Let’s take sometime to get to know the amazing….Brent Elliot White
How did you get your first paying art job?
Technically my fist art job was in high school creating illustrations that were used as stills in some college movie. The guys ended up stiffing me so I guess that doesn’t count. Mr. Craven, my cool art teacher, did give me extra credit though. Thanks Mr. Craven! So the first actual paying gig was after college at an animation design studio. I saw an ad in the Village Voice and dropped off my rather humble portfolio. We hit it off so they gave me the chance.
Have you always worked in your current style and if not how did you work before? Not really. I started out using strictly traditional mediums, almost religiously. When you get your first round of edits for a watercolor piece you did for a client you start looking for other methods. Or at least I did. Now I mix it up, I find drawing still works better on good old fashioned paper but I like the benefits of painting digitally.
Who are your artistic influences?
I know it’s a little cliché but a lot of people from the art books. The baroque gave us light. I’m always looking at Caravaggio. The Orientalist painters like Gerome and Belly are awesome. The list goes on. I have some friends that I’m really envious of, Jeff Soto and Regino Gonzales. Google them and you’ll see why.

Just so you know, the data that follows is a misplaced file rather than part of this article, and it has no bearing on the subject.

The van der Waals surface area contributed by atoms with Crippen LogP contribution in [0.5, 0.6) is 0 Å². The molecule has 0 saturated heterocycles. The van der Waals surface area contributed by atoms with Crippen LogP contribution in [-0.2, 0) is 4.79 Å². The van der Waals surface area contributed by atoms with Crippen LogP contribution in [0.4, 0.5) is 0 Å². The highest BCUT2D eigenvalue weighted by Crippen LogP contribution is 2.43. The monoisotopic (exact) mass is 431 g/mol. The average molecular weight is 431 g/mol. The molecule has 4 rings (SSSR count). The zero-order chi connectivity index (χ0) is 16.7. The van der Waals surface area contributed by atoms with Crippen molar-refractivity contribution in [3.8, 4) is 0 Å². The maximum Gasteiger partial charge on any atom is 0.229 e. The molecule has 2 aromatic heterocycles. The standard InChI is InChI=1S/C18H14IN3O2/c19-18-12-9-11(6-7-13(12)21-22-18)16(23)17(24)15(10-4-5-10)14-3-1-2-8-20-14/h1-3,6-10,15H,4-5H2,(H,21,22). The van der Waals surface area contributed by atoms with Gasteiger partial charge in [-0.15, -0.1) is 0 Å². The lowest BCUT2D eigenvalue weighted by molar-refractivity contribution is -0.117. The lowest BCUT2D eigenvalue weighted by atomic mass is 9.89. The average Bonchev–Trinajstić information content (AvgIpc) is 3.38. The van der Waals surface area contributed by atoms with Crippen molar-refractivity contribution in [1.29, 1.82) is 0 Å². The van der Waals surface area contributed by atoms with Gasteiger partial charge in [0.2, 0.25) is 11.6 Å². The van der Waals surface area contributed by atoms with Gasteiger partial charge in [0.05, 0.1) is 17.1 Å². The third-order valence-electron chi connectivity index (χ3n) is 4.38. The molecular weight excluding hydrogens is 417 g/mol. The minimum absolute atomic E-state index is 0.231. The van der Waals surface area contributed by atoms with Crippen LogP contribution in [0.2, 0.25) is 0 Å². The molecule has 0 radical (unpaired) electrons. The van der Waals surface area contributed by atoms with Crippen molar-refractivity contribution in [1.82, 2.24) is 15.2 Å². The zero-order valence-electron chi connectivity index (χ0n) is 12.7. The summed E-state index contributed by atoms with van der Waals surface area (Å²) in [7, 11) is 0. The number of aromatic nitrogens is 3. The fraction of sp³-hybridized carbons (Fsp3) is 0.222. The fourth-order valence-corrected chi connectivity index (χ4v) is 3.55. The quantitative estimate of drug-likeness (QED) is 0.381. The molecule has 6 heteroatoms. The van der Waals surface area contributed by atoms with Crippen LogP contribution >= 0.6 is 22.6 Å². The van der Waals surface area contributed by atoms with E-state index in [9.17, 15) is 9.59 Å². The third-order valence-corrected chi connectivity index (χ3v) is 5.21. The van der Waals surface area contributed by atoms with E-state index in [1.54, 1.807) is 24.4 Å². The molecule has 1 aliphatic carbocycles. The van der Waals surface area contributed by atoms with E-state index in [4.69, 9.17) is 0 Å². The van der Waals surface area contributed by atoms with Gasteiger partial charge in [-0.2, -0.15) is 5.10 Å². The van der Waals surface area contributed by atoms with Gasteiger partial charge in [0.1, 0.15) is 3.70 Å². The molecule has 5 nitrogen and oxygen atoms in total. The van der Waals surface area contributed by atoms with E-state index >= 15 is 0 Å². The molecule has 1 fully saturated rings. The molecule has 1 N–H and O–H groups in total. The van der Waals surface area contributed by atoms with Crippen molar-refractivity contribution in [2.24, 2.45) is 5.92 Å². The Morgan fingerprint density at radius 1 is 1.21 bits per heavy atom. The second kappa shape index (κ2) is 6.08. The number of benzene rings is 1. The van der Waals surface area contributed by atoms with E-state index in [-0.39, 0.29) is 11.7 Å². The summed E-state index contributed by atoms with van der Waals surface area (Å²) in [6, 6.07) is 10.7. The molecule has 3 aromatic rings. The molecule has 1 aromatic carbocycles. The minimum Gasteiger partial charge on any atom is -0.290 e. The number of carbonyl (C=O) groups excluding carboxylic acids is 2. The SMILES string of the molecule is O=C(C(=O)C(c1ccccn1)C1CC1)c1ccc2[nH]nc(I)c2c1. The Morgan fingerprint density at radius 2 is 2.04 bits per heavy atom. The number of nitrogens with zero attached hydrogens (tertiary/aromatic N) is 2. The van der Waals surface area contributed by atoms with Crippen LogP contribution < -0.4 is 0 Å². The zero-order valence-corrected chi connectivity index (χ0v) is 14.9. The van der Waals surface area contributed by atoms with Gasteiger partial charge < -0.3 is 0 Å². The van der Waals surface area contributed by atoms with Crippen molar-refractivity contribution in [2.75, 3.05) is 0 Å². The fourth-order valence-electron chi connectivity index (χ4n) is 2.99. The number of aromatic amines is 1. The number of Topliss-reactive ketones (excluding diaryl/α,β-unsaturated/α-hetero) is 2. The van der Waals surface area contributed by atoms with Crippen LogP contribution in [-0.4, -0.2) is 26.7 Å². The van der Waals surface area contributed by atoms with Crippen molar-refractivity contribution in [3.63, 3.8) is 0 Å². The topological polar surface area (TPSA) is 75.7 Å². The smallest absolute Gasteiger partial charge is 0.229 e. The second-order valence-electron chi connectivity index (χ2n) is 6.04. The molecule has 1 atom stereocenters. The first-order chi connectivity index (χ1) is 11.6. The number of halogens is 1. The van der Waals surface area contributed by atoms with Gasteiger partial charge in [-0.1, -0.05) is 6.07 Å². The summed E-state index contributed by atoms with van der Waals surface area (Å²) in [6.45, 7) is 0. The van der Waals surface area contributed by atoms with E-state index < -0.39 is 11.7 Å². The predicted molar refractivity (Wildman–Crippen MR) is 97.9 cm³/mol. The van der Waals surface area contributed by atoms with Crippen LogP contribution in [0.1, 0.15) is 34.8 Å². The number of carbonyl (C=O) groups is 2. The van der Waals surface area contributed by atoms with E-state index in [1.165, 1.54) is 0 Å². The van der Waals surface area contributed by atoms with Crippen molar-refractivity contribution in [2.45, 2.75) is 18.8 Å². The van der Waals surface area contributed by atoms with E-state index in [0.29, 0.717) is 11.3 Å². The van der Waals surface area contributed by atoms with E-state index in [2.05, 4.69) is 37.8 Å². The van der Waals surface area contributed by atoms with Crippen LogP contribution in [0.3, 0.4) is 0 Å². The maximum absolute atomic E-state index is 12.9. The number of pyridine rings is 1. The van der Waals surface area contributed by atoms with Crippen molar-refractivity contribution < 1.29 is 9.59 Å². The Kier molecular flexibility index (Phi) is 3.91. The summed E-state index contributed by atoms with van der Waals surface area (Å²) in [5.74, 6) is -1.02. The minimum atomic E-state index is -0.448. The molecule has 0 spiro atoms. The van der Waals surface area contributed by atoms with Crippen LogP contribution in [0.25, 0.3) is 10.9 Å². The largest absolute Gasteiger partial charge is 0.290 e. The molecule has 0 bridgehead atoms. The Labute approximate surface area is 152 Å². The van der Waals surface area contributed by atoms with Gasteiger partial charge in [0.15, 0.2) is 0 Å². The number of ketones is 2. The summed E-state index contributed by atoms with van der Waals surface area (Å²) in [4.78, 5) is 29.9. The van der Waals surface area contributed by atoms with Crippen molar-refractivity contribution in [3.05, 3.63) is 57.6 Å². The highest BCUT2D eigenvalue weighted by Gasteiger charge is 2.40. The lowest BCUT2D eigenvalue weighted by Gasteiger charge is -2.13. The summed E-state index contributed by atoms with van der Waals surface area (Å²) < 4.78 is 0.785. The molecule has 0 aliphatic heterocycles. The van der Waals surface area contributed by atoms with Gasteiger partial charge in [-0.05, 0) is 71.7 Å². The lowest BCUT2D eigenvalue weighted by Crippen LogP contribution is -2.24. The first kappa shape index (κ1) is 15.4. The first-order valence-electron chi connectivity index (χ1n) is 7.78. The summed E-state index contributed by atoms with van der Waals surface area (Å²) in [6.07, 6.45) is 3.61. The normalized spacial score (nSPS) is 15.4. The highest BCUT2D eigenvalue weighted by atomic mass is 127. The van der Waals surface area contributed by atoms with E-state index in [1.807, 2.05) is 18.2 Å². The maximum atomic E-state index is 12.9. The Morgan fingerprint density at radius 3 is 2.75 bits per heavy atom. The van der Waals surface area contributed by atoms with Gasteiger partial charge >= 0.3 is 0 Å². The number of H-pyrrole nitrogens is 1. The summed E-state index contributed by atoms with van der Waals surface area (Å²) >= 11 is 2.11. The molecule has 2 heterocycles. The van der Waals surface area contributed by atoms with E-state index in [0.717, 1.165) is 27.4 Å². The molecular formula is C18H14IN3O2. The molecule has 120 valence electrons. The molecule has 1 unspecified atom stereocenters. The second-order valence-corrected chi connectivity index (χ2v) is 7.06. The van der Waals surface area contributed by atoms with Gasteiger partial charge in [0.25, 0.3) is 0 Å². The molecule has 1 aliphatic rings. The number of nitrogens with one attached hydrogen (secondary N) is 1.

Tell us about your studio space?
It’s a mess right now, but I’m actually pretty tidy. People not from NYC would think its small. My NYC friends never mention the size but they dig the view. I’m in LIC (Long Island City) which is the first neighborhood across the East River in Queens. I stare at mid town and the UN all day long (and most nights). Pretty great view actually.
How do you create your work? Take us through the process from concept to final.
Sure. The concept part is always the variable. Different people. Different desires. Sometimes a band will have a solid concept in mind when they come to me, other times it’s completely up to me. There’s lots of in between too. If I’m coming up with the concept I like to have as much info as possible like tracks, lyrics, the actual music if it’s completed. Once we’re set on a concept, I’ll work up a sketch for composition. That’s where all lot of the back and forth happens. More of this, less of that. When we’re set on composition, I’ll go straight into the painting (which I do digitally now). From there, it’s big to small. Dark to light. Rinse. Lather Repeat.
What materials do you use? How much if any is done on the computer?
Pen. Pencil. Paper. Computer. Fancy tablet. And scanner. I paint digitally, mostly with a program called Corel Painter. I guess purest would call it “painting” as opposed to just painting. I understand. I used to be that way too. My main tool is a Wacom Cintiq, which is basically a big screen I draw on directly. It really is like traditional painting in many ways, with some fundamental advantages (like zooming in, flipping the canvas and the almighty “undo”).
Do you use reference materials or does all of it come from your head?